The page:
15:35 - 15:50 SIPN South: François Massonnet will provide an update on sea-ice prediction in the Southern Ocean and how realistic prediction exercises are being aligned with YOPP’s Special Observing Periods. François leads the Sea Ice Prediction Network South (SIPN South) initiative.
15:50 - 16:05 AntClimNow: Tom Bracegirdle will describe a new group, the Near-term Variability and Prediction of the Antarctic Climate System (AntClimNow) that aims to answer fundamental science questions (as identified by tdshe SCAR Horizon Scan), relating to Antarctic Climate variability.
16:05 - 16:20 Antarctic AWS system: Taylor Norton, Sophie Orendorf, and Matthew Lazzara will report on the annual activities and status of the Antarctic Meteorological Research Center (AMRC) and Automatic Weather Station (AWS) and how these contribute to the YOPP Special Observing Period in the Southern Hemisphere.
16:20 - 16:35 Gone with the Wind - Providing Forecasts to the Polar Windsled Expeditions: Sergi Gonzalez will describe the atmospheric observations taken across the data-poor Antarctic Plateau using a zero-emissions Windsled, and how weather guidance was used to plan and develop the expedition.
16:35 - 16:50 ASPeCT observations: Marilyn Raphael will describe the ASPeCT sea-ice program and how this program complements and contributes to YOPP and other international science programs.
16:50 - 17:05 YOPP Data Portal: Siri Jodha Khalsa will close the session with an introduction to the YOPP Data Portal and information on how to link and access data sets collected across the YOPP projects.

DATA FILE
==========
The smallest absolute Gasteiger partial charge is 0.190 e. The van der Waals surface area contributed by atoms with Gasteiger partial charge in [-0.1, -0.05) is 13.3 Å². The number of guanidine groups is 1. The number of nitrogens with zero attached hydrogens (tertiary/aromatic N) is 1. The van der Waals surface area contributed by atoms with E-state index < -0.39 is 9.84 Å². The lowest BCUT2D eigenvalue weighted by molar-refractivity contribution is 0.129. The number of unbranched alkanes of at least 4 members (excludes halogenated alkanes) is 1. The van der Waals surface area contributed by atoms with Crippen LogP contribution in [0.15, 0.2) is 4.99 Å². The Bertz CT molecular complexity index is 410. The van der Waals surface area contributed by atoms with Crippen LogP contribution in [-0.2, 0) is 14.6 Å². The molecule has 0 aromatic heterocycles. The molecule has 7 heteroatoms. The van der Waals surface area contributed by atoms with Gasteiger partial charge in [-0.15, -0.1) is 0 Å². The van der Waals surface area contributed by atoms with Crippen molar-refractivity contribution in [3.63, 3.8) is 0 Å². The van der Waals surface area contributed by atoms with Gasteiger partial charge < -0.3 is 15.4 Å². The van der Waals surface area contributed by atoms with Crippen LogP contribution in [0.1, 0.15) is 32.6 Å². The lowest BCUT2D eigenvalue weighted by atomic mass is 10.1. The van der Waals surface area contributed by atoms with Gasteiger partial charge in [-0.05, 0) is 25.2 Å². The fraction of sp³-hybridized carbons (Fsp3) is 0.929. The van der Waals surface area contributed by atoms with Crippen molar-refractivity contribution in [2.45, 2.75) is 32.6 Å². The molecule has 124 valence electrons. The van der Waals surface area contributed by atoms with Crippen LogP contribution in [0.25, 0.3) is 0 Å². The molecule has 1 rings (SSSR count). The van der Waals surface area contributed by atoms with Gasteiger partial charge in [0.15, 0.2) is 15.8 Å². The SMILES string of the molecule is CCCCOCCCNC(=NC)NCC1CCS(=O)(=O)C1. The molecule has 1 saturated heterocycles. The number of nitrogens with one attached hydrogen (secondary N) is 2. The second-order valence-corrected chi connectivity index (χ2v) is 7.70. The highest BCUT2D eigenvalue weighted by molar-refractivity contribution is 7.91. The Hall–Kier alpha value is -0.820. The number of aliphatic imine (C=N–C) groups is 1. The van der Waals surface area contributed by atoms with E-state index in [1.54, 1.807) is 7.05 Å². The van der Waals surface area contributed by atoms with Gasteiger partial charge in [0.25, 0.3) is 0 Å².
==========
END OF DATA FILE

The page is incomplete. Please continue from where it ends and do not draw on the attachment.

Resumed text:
17:05 Session closure
In these times of global upheaval and climate change, we need to work together to reduce the footprint that anthropogenic activity has on the sensitive environments that we work in. Polar science is only made possible through incredible feats of logistics, yet there is always room for improvement. Currently, research ships go out with empty berths, and surplus samples sit for years in storage. The streamlining of logistical operations to reduce these problems is one such way in which we can reduce our collective impact, but this will only be possible through communication- through forging global connections. This is a chance to do that: an opportunity to share opportunities, a chance to talk and work together to achieve more science with less consequence.
This session will feature speakers discussing how and why logistical collaboration is essential in delivering cross-disciplinary, cross-national field projects as well as speakers highlighting ways individual researchers can reduce their own footprints through collaboration.
Session 1: August 12th, 08:00 - 10:00 GMT
Session 2: August 13th, 07:00 - 09:00 GMT
08:10 - 08:15 Welcome
08:15 - 08:45 Dr. Madeline Green: Co-founder of Otlet: A global, open-access platform to share and source biological samples
08:45 - 09:15 Prof. Terry Callaghan: Scientific Coordinator of INTERACT: The value and necessity of net-working researchers
09:15 - 09:45 Dr. Anja Sommerfeld: MOSAiC Project Manager: The logistics of delivering a large-scale cross-disciplinary project
09:45 - 10:15 Representative from the European Polar Board (speaker tbc): The Action Group on Environmental Impacts of Polar Research and Logistics
07:10 - 07:15 Welcome
07:15 - 07:45 Dr. Craig Cary: Co-chair of the SCAR ANTOS Group (Antarctic Nearshore and Terrestrial Observation System)- speaking about the logistics of delivering a large-scale cross-disciplinary project
07:45 - 08:15 Dr. Pip Bricher: Data Officer of SOOS, speaking about the DueSouth database
08:15 - 08:45 Dr. Antonio Quesada: Project Manager of the COMNAP Efficiency Taskforce Peninsula 2019/20 project- speaking about using logistics to reduce our collective footprint
08:45 - 09:15 Dr. Cath Waller: SCAR Plastics Action Group- speaking about why collaborative logistics are necessary to reduce our plastic footprint at the poles